ha had told him to stay? What was this key in his blouse pocket, where his little telescope - given him by his father on his ninth birthday, two months before - ought to be? Had he found it in the attic at home? Would it unlock the mystic pylon which his sharp eye had traced amidst the jagged rocks at the back of that inner cave behind the Snake Den on the hill? That was the place they always coupled with old Edmund Carter the wizard. People wouldn't go there, and nobody but him had ever noticed or squirmed through the root-choked fissure to that great black inner chamber with the pylon. Whose hands had carved that hint of a pylon out of the living rock? Old Wizard Edmund's - or others that he had conjured up and commanded?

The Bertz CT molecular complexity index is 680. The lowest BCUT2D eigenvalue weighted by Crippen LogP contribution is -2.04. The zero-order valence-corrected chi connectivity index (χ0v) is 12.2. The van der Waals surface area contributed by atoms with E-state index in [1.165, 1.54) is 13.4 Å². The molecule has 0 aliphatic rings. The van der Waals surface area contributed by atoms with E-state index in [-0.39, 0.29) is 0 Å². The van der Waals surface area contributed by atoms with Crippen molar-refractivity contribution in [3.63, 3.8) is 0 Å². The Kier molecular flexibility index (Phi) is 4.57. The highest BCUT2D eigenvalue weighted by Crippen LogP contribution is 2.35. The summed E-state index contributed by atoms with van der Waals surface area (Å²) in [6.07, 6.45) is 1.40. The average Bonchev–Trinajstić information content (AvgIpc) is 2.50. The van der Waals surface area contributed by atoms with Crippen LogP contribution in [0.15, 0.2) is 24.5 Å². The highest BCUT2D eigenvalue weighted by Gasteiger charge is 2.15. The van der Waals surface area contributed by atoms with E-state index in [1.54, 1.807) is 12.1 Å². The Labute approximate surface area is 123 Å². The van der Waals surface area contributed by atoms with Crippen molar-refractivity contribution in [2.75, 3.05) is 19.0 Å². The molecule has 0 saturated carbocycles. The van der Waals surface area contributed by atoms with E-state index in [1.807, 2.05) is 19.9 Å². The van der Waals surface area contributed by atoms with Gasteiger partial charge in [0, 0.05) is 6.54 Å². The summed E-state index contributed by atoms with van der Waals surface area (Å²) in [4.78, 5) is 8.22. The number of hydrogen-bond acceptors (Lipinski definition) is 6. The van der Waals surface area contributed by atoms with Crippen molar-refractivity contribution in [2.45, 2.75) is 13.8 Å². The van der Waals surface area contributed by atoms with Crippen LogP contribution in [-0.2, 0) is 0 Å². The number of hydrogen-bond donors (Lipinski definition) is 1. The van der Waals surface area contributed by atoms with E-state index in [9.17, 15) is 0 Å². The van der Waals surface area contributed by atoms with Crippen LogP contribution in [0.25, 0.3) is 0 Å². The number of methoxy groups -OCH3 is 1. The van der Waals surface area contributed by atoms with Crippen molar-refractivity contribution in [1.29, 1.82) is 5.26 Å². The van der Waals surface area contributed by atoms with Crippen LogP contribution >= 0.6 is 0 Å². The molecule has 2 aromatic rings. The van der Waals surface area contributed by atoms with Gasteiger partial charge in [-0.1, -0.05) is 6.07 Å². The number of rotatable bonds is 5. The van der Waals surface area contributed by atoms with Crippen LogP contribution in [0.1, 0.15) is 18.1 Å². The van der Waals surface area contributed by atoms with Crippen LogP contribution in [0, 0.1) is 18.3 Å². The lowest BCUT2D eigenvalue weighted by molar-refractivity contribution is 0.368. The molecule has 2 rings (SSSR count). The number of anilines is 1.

That evening little Randolph ate supper with Uncle Chris and Aunt Martha in the old gambrel-roofed farm-house.
Next morning he was up early and out through the twisted-boughed apple orchard to the upper timber lot where the mouth of the Snake Den lurked black and forbidding a